Conventional Mortgages offer a little higher rates than FHA, but if there is no required Mortgage Insurance, because the new Loan to Value is 20% or less than the purchase price, then there is a payment savings.
For example, you buy a home for $100,000, and put $20,000 down, you have no mortgage insurance, either up front, or monthly.
Conventional loans have special qualification rules. They’re a little more strict than FHA and VA. Fannie Mae and Freddie Mac are the purchasers of these loans, once the loans are originated. Therefore Fannie Mae and Freddie Mac set the underwriting guidelines for the loans they purchase.
Most loans today are approved by automatic underwriting systems. These complex systems quickly match the loan facts, to the guideline facts. A big advantage of this system is that compensating factors are easily analyzed. If for instance the borrower has large reserves, the automatic underwriting system will increase the ratios used for borrowers qualifications.
This means that, if ordinarily you’re maximum qualifying income to debt ratio is 45%, you may be allowed a higher ratio, which translates into more borrowing power. Most people seem to want to buy the most they can afford. If that’s the case a little extra DTI ratio can make the difference in getting the loan, or not.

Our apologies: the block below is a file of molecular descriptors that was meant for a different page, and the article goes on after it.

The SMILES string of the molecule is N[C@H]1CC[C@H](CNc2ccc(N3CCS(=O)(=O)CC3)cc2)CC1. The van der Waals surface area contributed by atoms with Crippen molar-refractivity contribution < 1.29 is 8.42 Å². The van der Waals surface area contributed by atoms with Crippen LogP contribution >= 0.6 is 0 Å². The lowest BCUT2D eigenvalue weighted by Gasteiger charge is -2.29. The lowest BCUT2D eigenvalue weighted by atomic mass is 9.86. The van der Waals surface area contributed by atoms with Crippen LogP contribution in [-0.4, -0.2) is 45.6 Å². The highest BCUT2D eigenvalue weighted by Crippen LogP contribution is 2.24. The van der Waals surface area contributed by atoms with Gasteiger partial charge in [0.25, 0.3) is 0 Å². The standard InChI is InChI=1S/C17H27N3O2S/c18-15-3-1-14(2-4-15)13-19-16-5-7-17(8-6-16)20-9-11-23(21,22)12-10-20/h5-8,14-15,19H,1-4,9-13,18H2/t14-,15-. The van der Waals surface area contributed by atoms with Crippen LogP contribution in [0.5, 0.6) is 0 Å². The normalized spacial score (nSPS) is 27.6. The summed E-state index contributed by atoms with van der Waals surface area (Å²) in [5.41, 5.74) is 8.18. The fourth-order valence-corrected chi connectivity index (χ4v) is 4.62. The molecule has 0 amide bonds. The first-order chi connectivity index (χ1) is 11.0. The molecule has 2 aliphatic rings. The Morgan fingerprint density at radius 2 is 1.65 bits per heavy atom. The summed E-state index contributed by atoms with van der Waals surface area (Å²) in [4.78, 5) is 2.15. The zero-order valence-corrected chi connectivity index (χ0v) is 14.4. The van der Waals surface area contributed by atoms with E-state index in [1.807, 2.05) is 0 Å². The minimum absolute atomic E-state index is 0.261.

Years ago it was true that getting a conventional loan was less cumbersome or difficult than getting a government insured loan. But that’s not true today. Today you need the same documentation for an FHA loan that you do for a conventional loan.
As far as appraisals go, if you don’t know which loan you’re going to get, then it’s easy to downgrade an FHA appraisal to a conventional appraisal. But if it’s the other way around, the appraiser will have to go back to the property and get more information in order to do the FHA appraisal.